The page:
Aristoxenou Harmonika Stoicheia (Google eBook)

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At the Clarendon Press, 1902 - Music - 303 pages
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Page 188 - We shall now proceed to the consideration of Harmonic and its parts. It is to be observed that in general the subject of our study is the question, In melody of every kind what are the natural laws according to which the voice in ascending or descending places the intervals? For we hold that the voice follows a natural law in its motion, and does not place the intervals at random.
Page 233 - ... precedent at the time of the accession of King Kalakaua. Moreover, the troops had orders to take no part in the contest, but merely to protect property. Into the questions of veracity raised by Mr. Blount's report and Mr. Stevens' denials, as well as into the question of motive in landing marines, for the purposes of the present argument it is not necessary to go. The hasty recognition of the provisional government by the United States was wrong; if it was the sequel of a conspiracy hatched by...
Page 189 - ... or some other such handicraftsman. But for the student of musical science accuracy of sense-perception is a fundamental requirement. For if his sense-perception is deficient, it is impossible for him to deal successfully with those questions that lie outside the sphere of sense-perception altogether. This will become clear in the course of our investigation. And we must bear in mind that musical cognition implies the simultaneous cognition of a permanent and of a changeable element, and that...
Page 193 - The science of harmonics, having traversed the said sections, will find its consummation here. It is plain that the apprehension of a melody consists in noting with both ear and intellect every distinction as it arises in the successive sounds— successive, for melody, like all branches of music, consists in a successive production. For the apprehension of music depends on these two faculties, sense-perception and memory. For we must perceive the sound that is present, and remember that which is...
Page 2 - Places ; and illustrated it by specimens from various nationalities and periods, an ancient Greek hymn being included in the number. It was the unanimous verdict of all the musicians present that, while the music of the less civilized nations was often crude, barbarous, and monotonous in the highest degree, the Greek hymn stood quite alone in its absolute lack of meaning and its unredeemed ugliness; and much surprise was expressed that a nation which had delighted all succeeding generations by its...
Page 195 - ... considerations will make it patent. Mere knowledge of magnitudes does not enlighten one as to the functions of the tetrachords, or of the notes, or the differences of the genera or, briefly, the difference of simple and compound intervals, or the distinction between modulating and non-modulating scales, or the modes of melodic construction, or indeed anything else of the kind. Now if the Harmonists, as they are called, have in their ignorance seriously entertained this view, while there is nothing...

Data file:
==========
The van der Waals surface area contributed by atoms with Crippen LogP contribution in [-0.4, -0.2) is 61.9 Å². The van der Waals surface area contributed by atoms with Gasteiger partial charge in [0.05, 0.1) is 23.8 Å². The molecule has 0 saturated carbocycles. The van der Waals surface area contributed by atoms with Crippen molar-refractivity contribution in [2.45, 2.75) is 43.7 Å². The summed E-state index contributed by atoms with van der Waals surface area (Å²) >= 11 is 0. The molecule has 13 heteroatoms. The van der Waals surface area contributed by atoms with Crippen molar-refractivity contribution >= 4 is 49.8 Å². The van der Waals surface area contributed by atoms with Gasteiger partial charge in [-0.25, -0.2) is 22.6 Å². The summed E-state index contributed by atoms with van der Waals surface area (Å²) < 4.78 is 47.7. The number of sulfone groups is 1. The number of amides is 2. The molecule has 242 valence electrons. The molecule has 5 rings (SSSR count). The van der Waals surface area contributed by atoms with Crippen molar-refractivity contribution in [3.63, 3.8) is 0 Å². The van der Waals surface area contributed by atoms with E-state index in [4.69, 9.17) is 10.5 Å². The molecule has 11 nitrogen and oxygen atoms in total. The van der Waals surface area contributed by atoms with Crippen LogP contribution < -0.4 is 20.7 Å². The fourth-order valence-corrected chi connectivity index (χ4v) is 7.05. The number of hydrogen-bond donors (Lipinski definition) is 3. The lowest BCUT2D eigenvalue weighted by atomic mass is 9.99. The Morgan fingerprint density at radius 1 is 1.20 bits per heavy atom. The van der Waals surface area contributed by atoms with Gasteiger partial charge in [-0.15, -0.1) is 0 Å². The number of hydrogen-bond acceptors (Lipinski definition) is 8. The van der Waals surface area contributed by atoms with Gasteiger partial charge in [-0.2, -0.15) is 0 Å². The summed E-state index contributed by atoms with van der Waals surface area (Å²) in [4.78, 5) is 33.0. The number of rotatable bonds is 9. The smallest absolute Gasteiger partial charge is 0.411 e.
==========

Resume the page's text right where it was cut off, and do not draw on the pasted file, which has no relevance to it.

Page 191 - None of our predecessors has drawn this distinction at all; nor is this to be wondered at. For they confined their attention to the enharmonic genus, to the neglect of the other two. Students of instruments, it is true, could not fail to distinguish each genus by ear, but none of them reflected even on the question, At what point does the enharmonic begin to pass into the chromatic? For their ability to discriminate...
Page 191 - The divisibility of a whole note into two half notes, four quarter notes, etC., implies a permanent unit. [Edd.] begin to pass into the Chromatic? For their ability to discriminate each genus extended not to all the shades, inasmuch as they were not acquainted with all styles of musical composition or trained to exercise a nice discrimination in such distinctions; nor did they even observe that there were certain loci of the notes that alter their position with the change of genus. These reasons...
Page 192 - No explanation has yet been offered of the manner in which those keys are to be found, or of the principle by which one must be guided in enunciating their number. The account of the keys given by the Harmonists closely resembles the observance of the days according to which, for example, the tenth day of the month at Corinth is the fifth at Athens, and the eighth somewhere else.

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